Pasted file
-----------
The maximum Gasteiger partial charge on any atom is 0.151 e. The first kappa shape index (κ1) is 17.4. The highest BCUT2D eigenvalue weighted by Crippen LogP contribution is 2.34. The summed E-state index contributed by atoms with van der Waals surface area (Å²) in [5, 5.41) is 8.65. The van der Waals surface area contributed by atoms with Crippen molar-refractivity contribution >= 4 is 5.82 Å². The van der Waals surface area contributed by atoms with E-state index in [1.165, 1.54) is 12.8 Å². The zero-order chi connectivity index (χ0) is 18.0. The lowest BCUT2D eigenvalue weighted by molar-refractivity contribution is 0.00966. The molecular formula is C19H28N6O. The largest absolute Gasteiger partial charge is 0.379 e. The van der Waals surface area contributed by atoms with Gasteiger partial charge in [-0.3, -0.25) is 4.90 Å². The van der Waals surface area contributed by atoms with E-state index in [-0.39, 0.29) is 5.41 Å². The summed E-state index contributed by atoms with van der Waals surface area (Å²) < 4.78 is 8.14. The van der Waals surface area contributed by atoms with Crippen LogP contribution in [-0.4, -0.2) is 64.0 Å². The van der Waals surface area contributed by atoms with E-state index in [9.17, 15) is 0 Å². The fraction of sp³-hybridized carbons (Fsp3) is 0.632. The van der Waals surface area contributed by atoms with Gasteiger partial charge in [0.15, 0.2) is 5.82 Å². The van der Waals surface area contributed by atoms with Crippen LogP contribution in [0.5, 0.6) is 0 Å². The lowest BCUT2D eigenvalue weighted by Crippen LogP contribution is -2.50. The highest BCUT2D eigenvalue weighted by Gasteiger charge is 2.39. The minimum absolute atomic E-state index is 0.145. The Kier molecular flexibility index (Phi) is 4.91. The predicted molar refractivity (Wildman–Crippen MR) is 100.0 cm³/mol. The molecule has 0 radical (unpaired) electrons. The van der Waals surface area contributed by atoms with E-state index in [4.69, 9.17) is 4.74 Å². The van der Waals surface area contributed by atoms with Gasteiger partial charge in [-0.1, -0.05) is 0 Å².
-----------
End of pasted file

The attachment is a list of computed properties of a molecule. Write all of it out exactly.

The maximum Gasteiger partial charge on any atom is 0.151 e. The first kappa shape index (κ1) is 17.4. The highest BCUT2D eigenvalue weighted by Crippen LogP contribution is 2.34. The summed E-state index contributed by atoms with van der Waals surface area (Å²) in [5, 5.41) is 8.65. The van der Waals surface area contributed by atoms with Crippen molar-refractivity contribution >= 4 is 5.82 Å². The van der Waals surface area contributed by atoms with E-state index in [1.165, 1.54) is 12.8 Å². The zero-order chi connectivity index (χ0) is 18.0. The lowest BCUT2D eigenvalue weighted by molar-refractivity contribution is 0.00966. The molecular formula is C19H28N6O. The largest absolute Gasteiger partial charge is 0.379 e. The van der Waals surface area contributed by atoms with Gasteiger partial charge in [-0.3, -0.25) is 4.90 Å². The van der Waals surface area contributed by atoms with E-state index in [-0.39, 0.29) is 5.41 Å². The summed E-state index contributed by atoms with van der Waals surface area (Å²) < 4.78 is 8.14. The van der Waals surface area contributed by atoms with Crippen LogP contribution in [-0.4, -0.2) is 64.0 Å². The van der Waals surface area contributed by atoms with E-state index in [9.17, 15) is 0 Å². The fraction of sp³-hybridized carbons (Fsp3) is 0.632. The van der Waals surface area contributed by atoms with Gasteiger partial charge in [0.15, 0.2) is 5.82 Å². The van der Waals surface area contributed by atoms with Crippen LogP contribution in [0.5, 0.6) is 0 Å². The lowest BCUT2D eigenvalue weighted by Crippen LogP contribution is -2.50. The highest BCUT2D eigenvalue weighted by Gasteiger charge is 2.39. The minimum absolute atomic E-state index is 0.145. The Kier molecular flexibility index (Phi) is 4.91. The predicted molar refractivity (Wildman–Crippen MR) is 100.0 cm³/mol. The molecule has 0 radical (unpaired) electrons. The van der Waals surface area contributed by atoms with E-state index in [4.69, 9.17) is 4.74 Å². The van der Waals surface area contributed by atoms with Gasteiger partial charge in [-0.1, -0.05) is 0 Å².